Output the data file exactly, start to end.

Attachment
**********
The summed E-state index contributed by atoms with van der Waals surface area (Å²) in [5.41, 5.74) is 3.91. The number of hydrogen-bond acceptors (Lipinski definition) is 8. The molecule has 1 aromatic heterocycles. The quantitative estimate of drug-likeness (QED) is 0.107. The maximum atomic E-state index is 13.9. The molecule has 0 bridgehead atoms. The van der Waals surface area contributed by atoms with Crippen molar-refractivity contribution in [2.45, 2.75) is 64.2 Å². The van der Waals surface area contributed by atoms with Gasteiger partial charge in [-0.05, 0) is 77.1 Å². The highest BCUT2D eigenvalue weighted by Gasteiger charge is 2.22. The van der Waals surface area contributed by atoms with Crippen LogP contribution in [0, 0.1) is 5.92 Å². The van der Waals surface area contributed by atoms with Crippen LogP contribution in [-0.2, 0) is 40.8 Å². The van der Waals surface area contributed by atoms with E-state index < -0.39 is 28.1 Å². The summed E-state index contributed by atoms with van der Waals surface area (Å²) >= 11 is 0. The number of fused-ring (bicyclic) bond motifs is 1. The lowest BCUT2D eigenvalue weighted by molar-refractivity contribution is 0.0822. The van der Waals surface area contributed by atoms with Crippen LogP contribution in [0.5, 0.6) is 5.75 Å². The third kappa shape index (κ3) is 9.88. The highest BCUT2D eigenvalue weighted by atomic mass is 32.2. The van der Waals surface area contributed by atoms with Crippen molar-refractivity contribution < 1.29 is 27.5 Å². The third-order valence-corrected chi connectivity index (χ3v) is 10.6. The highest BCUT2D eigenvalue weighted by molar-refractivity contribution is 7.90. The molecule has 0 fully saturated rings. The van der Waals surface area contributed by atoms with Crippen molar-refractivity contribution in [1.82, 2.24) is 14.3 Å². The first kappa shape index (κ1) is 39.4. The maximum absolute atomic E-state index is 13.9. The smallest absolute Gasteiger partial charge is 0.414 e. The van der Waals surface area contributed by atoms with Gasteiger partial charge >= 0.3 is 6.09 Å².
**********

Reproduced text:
The summed E-state index contributed by atoms with van der Waals surface area (Å²) in [5.41, 5.74) is 3.91. The number of hydrogen-bond acceptors (Lipinski definition) is 8. The molecule has 1 aromatic heterocycles. The quantitative estimate of drug-likeness (QED) is 0.107. The maximum atomic E-state index is 13.9. The molecule has 0 bridgehead atoms. The van der Waals surface area contributed by atoms with Crippen molar-refractivity contribution in [2.45, 2.75) is 64.2 Å². The van der Waals surface area contributed by atoms with Gasteiger partial charge in [-0.05, 0) is 77.1 Å². The highest BCUT2D eigenvalue weighted by Gasteiger charge is 2.22. The van der Waals surface area contributed by atoms with Crippen LogP contribution in [0, 0.1) is 5.92 Å². The van der Waals surface area contributed by atoms with Crippen LogP contribution in [-0.2, 0) is 40.8 Å². The van der Waals surface area contributed by atoms with E-state index < -0.39 is 28.1 Å². The summed E-state index contributed by atoms with van der Waals surface area (Å²) >= 11 is 0. The number of fused-ring (bicyclic) bond motifs is 1. The lowest BCUT2D eigenvalue weighted by molar-refractivity contribution is 0.0822. The van der Waals surface area contributed by atoms with Crippen LogP contribution in [0.5, 0.6) is 5.75 Å². The third kappa shape index (κ3) is 9.88. The highest BCUT2D eigenvalue weighted by atomic mass is 32.2. The van der Waals surface area contributed by atoms with Crippen molar-refractivity contribution < 1.29 is 27.5 Å². The third-order valence-corrected chi connectivity index (χ3v) is 10.6. The highest BCUT2D eigenvalue weighted by molar-refractivity contribution is 7.90. The molecule has 0 fully saturated rings. The van der Waals surface area contributed by atoms with Crippen molar-refractivity contribution in [1.82, 2.24) is 14.3 Å². The first kappa shape index (κ1) is 39.4. The maximum absolute atomic E-state index is 13.9. The smallest absolute Gasteiger partial charge is 0.414 e. The van der Waals surface area contributed by atoms with Gasteiger partial charge >= 0.3 is 6.09 Å².